Monday, August 6, 2012

From "Hashish-Eater" to Assassin

Alamut fortification in Iran
Photo by Payampak
By Heidi Noroozy

In 1930, British explorer and travel writer, Freya Stark, undertook an unusual journey across Persia, from the western province of Lurestan to the Caspian Sea. Her travels took her through a remote and as yet unmapped region of the Alborz Mountains called the Alamut Valley, better known to Westerners as the Valley of the Assassins.

Nearly 900 years before Freya Stark’s expedition, Alamut was home to a heretical sect of Shia mystics called the Nizari Ismailis. Their leader, Hassan-i Sabbah, captured Alamut Castle in 1090 and eventually expanded his territory to include 50 fortresses tucked away among the remote mountain peaks.

The Nizaris were a small band of men and their families surrounded by hostile enemies, and Hassan developed a strategy for dealing with threats to his power without sacrificing too many of his own soldiers. He would order them to kill enemy leaders, both political and religious, using stealth, cunning, and ruthlessness. Daggers were the murder weapons of choice, and often the Nizaris would leave a knife on the pillow of a sleeping target as a warning. This band of militant fanatics is long gone now (though the form of Islam that they followed is still practiced in parts of the Middle East and Central Asia), but they’ve left behind a chilling legacy: the word “assassin.”

Linguists disagree on how the term, “assassin,” came into English and other European languages, although most scholars attribute the word’s origin to the Nizari Ismailis, aka the Alamut Assassins. One theory comes from an account by Marco Polo, who visited Alamut in the 13th century, not long after the sect and their stronghold were destroyed by Mongol invaders.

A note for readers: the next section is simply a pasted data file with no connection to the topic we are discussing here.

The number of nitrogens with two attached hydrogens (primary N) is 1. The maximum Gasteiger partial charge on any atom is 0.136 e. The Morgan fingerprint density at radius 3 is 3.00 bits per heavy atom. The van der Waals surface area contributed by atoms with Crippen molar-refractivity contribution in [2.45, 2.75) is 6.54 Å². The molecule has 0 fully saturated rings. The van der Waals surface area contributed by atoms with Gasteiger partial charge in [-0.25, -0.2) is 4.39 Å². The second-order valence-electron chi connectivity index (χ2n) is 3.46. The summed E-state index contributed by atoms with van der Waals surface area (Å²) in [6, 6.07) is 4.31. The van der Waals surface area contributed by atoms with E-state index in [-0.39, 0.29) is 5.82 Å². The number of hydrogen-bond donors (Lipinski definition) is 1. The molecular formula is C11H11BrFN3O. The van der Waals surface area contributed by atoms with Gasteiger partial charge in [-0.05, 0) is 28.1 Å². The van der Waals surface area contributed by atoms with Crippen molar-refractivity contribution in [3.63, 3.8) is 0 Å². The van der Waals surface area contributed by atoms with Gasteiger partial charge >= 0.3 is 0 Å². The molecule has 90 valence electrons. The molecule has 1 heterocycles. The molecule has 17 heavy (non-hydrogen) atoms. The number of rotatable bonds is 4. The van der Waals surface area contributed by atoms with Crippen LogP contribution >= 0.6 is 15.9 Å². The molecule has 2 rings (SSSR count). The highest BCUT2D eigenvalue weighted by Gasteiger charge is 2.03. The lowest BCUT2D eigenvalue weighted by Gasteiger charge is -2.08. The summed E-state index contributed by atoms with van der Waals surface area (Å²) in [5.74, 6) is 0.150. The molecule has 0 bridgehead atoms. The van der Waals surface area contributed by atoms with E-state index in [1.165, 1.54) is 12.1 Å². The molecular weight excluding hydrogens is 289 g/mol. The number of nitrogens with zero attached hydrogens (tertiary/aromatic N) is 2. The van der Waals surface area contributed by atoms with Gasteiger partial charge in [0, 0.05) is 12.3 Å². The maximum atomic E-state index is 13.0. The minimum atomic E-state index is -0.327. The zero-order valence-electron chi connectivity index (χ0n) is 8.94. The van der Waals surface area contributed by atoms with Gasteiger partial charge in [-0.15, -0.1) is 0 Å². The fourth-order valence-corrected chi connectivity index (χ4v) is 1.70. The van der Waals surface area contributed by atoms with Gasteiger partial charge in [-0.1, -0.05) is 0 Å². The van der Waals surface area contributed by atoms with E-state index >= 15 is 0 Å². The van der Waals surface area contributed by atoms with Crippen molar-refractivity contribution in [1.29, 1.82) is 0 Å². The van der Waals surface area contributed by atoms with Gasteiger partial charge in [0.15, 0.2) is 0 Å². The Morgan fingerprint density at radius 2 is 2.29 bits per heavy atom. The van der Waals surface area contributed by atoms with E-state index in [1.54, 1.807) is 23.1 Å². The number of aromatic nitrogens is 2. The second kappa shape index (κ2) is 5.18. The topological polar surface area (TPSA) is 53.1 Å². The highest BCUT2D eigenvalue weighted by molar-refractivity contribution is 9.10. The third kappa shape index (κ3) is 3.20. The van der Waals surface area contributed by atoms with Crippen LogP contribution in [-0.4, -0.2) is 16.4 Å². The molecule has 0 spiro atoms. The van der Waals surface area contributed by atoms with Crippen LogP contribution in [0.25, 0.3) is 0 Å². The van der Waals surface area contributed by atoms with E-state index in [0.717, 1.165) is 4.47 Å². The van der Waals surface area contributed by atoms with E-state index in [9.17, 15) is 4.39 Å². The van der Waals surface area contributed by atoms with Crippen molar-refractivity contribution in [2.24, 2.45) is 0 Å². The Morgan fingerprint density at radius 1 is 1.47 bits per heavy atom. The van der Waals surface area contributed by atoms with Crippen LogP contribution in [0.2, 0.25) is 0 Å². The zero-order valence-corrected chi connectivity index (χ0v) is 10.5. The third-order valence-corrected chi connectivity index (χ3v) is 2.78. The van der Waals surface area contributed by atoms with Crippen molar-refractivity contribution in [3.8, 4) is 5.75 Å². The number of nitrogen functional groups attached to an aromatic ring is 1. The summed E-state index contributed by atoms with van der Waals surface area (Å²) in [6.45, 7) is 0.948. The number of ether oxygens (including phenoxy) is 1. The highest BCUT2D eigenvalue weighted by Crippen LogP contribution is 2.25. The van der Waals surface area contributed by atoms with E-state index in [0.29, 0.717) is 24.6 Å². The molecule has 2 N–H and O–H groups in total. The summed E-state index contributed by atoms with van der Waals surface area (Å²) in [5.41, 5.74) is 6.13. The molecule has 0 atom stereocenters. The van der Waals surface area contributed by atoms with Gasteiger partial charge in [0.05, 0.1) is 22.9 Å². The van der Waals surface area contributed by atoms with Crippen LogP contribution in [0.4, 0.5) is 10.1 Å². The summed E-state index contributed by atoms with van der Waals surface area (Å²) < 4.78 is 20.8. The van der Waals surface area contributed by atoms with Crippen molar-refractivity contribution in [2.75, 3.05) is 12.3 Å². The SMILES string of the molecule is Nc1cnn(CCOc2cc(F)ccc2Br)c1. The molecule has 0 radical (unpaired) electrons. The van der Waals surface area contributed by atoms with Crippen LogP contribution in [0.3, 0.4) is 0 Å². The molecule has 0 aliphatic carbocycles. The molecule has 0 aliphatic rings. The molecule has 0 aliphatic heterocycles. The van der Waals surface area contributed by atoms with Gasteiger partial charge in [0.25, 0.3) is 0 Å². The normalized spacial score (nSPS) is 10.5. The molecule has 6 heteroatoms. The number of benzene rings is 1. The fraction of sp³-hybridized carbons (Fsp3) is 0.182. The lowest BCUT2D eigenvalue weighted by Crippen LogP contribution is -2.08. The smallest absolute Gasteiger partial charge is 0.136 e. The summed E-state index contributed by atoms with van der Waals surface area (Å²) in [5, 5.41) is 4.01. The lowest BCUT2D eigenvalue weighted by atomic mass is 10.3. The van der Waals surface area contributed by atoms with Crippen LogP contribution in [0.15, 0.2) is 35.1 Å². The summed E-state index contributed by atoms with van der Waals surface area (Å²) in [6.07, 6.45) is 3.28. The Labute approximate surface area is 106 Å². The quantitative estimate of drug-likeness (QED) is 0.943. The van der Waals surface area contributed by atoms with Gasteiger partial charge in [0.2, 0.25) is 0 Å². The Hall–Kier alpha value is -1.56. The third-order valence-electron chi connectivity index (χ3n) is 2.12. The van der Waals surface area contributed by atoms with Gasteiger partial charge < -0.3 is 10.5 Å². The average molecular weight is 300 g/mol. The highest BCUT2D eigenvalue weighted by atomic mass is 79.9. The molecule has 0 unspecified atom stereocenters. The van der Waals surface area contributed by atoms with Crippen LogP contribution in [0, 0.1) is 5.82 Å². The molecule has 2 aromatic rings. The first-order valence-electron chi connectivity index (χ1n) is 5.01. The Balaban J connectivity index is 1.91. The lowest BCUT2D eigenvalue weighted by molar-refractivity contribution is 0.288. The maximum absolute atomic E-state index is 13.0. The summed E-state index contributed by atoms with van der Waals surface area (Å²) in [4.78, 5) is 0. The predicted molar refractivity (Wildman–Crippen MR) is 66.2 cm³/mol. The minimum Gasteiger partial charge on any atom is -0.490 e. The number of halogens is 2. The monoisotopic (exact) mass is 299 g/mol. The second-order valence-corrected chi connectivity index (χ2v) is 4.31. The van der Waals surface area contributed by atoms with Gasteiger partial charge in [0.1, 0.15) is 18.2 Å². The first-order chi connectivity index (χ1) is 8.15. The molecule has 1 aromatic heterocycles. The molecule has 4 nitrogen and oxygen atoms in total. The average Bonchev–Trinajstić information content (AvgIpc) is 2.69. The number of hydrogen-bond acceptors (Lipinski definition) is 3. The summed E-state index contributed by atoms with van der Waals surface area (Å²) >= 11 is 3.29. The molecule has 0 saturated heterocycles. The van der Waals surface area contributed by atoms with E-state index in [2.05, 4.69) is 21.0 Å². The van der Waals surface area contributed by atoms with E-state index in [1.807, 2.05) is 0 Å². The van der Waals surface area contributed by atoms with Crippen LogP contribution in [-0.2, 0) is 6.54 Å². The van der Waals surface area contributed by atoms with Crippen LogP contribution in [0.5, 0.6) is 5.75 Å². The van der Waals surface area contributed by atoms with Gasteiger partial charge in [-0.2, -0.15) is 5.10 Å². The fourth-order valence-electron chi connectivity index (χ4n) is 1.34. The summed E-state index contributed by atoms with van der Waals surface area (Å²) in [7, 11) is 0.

Castles in Alamut & Rudbar regions, Iran
Photo by Jolle
In his account of the trip, Marco Polo described a ritual in which Hassan-i Sabbah would give his young followers a drink laced with hashish that put them to sleep. He’d then place them in a beautiful garden filled with lovely maidens and wake them up, telling them they were in paradise. Later, when he sent them out on a mission, he’d promise them that if they were successful they’d return to paradise. According to legend, this practice earned the Assassins the nickname, hashishiyyeen, an Arab term meaning “hashish-eater.”

The problem with this theory is that neither Ismaeli nor other Muslim texts offer any evidence that the Assassins ever took hashish, a drug made from the resin of the cannabis plant and not usually administered in liquid form. Marco Polo’s account may have been influenced by the reports of Crusader chroniclers, who encountered the Ismailis on their holy wars. In any case, it’s unlikely that the explorer ever met any Assassins since their stronghold had been destroyed in 1256, when he was only two years old (and 132 years after Hassan-i Sabbeh’s death) .

Another theory is that the Arabic term, “hashish-eater,” had a different, more figurative connotation at the time. It meant “outlaw,” or “disreputable person,” and was likely applied to the Assassins by their enemies and not by the Nizaris themseves.

Hassan and his men called themselves the “asasayoon,” or “followers of the foundation (asas) of faith,” which leads to the third theory, that “assassin” derives from this word.

Siege of Alamut
Persian Miniature
Although this etymology sounds plausible, my money is still on “hashishiyyeen” in the figurative sense as the origin of the word. Usually it’s the victors who write the final chapter of any history, and it makes sense that the Alamut Assassins’ enemies would continue to call them outlaws decades or even centuries after they met their end.

Whatever the real origin of the word, “assassin” entered European languages during the Middle Ages. The Crusaders were frequent targets of Nizari attacks, including Conrad of Montferrat, who was assassinated shortly before being crowned King of Jerusalem. The first Western texts to document the use of the term are the chronicles of these holy wars.

Today, all that’s left of the Alamut Assassins are their crumbling fortresses, a tangle of legends, and a word that still chills the heart.

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